A new trend would make Simon Legree turn in his grave
Are you one of those managers who thinks hes doing a great job because your employees never take a vacation? Who sit on the beach with their cell phones nearby? Or who work every weekend?
Bend over for your spanking.
According to The Wall Street Journal, a growing number small, but growing of U.S. businesses are encouraging their people to kick back more. Overwork causes burnout, they say, and this causes people to work less efficiently. In short, its bad for business.
Approaches range from a weekly Thinking Day at a Southwest Airlines unit to tough restrictions on weekend and vacation toil. Intel Corp. workshops encourage busy workers to tell supervisors to stop calling them at home at night. A sales division of Hewlett-Packard Co. helps to arrange backups so people can take uninterrupted holidays.
Since 1997, Deloitte & Touche has banned Sunday travel for its U.S. consultants. Now, rather than fly out on Sunday and spend five days working with clients, consultants fly out on Mondays, spend three nights and four days there and then fly home to spend the fifth day working in their home offices. No client has objected.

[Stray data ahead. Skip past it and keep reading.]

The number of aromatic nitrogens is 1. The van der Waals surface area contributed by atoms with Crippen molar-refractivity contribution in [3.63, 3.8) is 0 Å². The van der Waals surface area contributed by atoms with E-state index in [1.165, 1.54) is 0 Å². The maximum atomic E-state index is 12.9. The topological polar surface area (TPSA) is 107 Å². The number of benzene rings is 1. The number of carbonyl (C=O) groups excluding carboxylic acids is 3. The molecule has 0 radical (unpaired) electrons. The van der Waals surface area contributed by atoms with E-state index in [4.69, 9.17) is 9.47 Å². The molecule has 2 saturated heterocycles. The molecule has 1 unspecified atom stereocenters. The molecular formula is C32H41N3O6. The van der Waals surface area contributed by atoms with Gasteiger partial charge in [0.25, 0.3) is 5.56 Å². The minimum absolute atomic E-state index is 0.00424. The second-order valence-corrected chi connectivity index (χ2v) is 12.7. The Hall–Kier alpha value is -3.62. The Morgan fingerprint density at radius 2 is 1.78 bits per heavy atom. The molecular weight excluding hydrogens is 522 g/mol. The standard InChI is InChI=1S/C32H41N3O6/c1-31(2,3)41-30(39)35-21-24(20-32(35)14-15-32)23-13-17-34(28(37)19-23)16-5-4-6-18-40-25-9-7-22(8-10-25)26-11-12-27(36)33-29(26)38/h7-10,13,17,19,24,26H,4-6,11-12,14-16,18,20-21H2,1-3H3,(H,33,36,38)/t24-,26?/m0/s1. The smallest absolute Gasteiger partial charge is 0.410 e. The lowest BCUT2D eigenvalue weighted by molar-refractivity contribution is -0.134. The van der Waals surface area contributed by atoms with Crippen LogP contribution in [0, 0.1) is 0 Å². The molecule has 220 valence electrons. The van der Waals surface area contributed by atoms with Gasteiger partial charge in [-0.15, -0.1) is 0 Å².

At S.C. Johnson, the company that makes Windex and Ziploc storage bags, meetings are banned on alternate Fridays. The company found that some employees were spending so much time in meetings that many were forced to take work home.
After a meeting-free pilot program in 1999, nearly two-thirds of headquarters participants reported their productivity increased on test Fridays. Since then, S.C. Johnson has extended the ban nationwide. I have better feelings that Im in control, said Jim Potochik, a Bay City, MI, site manager who once spent 60% of his workweek in meetings. You need to be able to pull away from work to get recharged.
In a similar effort, Nestle USA forbids meetings after 10 a.m. on Fridays.
Most bosses, however, continue to worsen the time-shortage problem by issuing devices that make their staffs reachable anywhere anytime. About 41% of employers equip workers with cell phones or pagers, while 57% offer laptops for off-site use. In California, a study of 3,129 managers found 7% use their computers after hours for work.
by Mark E. Dixon